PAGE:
Our fat-hating society has transferred all the loathing we used to feel for blatant displays of greed, lust, and pride to a single sin, gluttony. The rest of those erstwhile sins now have transformed into the characteristics of the celebrities we admire. This has had the unfortunate side effect of making people who find themselves feeling extremely hungry believe that they are suffering a moral lapse--gluttony--rather than recognizing that they are experiencing a medical symptom. But the raging muchies--the kind of hunger that leaves you at the open fridge shoveling in everything in sight--is a symptom. You can induce it in an otherwise normal person with a couple of tokes of pot. You also see it in millions of otherwise normal women a few days before they get their period. And sadly, it is a symptom that often emerges along with insulin resistance in people who have the genetic make up that leads to Type 2 diabetes because insulin resistance is a prime factor that leads to raging hunger. Exactly why isn't completely understood, but we do know that one of the main things that can cause hunger is swiftly moving blood sugar of the type that happen when blood sugar goes way up after a meal and then plummets back down as it does in hypoglyemica. People with Type 1 diabetes who are prone to severe hypos can tell you all about the hunger that comes with dropping blood sugars. In fact, someone on Tudiabetes.com recently described waking up with a very low blood sugar and attempting to eat their clock radio. This sounds funny, but it isn't, first of all because it really happened to a real person and secondly because it shows how powerful the brain's response to a hunger signal can be. Hunger is the single strongest drive in any living being, far stronger than sex, because with Continue reading >>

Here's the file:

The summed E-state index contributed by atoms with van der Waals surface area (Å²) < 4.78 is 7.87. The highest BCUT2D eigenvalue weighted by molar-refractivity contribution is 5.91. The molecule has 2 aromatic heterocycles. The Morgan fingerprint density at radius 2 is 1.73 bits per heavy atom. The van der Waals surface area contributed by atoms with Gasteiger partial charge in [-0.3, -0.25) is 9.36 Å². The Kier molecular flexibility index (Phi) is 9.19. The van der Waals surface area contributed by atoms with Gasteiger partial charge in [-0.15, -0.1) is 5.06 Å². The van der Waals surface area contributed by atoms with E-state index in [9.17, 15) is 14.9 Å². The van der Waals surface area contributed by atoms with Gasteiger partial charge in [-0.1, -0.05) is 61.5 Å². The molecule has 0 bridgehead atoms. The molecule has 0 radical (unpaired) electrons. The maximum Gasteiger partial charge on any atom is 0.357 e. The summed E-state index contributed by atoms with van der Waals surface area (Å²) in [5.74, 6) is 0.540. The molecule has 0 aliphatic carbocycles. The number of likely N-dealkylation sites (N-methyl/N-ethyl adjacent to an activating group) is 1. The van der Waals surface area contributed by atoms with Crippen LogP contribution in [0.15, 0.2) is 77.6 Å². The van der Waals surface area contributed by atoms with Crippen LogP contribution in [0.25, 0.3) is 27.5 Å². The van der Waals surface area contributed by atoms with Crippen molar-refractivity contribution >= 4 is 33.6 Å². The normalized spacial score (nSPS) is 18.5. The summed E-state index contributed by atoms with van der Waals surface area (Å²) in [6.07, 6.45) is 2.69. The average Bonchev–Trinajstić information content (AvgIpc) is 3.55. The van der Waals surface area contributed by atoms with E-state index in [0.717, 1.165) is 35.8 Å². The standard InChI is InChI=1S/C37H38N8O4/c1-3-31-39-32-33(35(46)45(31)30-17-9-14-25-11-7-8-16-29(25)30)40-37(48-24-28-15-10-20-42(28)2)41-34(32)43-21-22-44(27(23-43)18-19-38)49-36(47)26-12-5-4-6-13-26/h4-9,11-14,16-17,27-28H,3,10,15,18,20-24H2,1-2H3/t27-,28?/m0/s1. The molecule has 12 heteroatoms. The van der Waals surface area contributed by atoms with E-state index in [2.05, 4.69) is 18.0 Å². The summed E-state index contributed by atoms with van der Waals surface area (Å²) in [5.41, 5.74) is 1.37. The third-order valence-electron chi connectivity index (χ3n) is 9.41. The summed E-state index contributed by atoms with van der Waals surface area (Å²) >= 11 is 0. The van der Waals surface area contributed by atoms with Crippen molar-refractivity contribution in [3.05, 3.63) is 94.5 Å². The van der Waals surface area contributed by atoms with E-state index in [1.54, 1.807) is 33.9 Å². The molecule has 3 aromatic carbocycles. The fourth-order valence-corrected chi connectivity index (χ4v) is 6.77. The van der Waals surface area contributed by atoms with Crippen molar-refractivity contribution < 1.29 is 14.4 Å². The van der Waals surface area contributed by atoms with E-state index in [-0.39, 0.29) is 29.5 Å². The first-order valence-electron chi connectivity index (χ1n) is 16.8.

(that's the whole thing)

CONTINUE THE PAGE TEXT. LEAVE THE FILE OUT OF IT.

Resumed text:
How Hot And Cold Weather Affects Your Blood Sugar

How Hot And Cold Weather Affects Your Blood Sugar

Find a weather-proof location to exercise all year round. Working out in your living room or local gym, or even just walking your local mall are all good options. When temperatures start to get out of control, so can your blood sugar. Both hot and cold weather extremes can affect your testing equipment and your medications, and have a negative impact on your body’s ability to produce and use insulin. Research shows that when it’s hot out, more people with diabetes end up in the ER and are hospitalized because of heat illness. The number of deaths in diabetes patients due to heat illness also increases in summer. Low temperatures can be an issue for people with diabetes as well. But you don’t have to let the environment have the upper hand. Taking a few smart precautions can help you outsmart Mother Nature. Here are the adjustments to make depending on where you live and the weather forecast. 6 Tips to Survive the Summer Heat Take these steps to keep your diabetes under control when the temperature soars: Stay hydrated. Lori Roust, MD, an endocrinologist at the Mayo Clinic in Arizona, explains, “The problem is that in the heat, people tend to get dehydrated easily. When you’re dehydrated, you have higher concentrations of blood sugar because less blood flows through your kidneys. With less blood, your kidneys don’t work as efficiently to clear out any excess glucose (blood sugar) from your urine.” When it’s hot, be sure to drink plenty of water or sugar-free drinks. Don’t wait until you are thirsty to replenish fluids. Store your medications properly. High summer temps can affect your diabetes medications, glucose meter, and diabetes test strips. “When it’s hot out, it’s easy for insulin and other drugs to become degraded,” Dr. Roust says. Be su Continue reading >>

Feeling Extremely Hot With Intense Sweating Can Be A Bad Sign For Ckd And Diabetics

Feeling Extremely Hot With Intense Sweating Can Be A Bad Sign For Ckd And Diabetics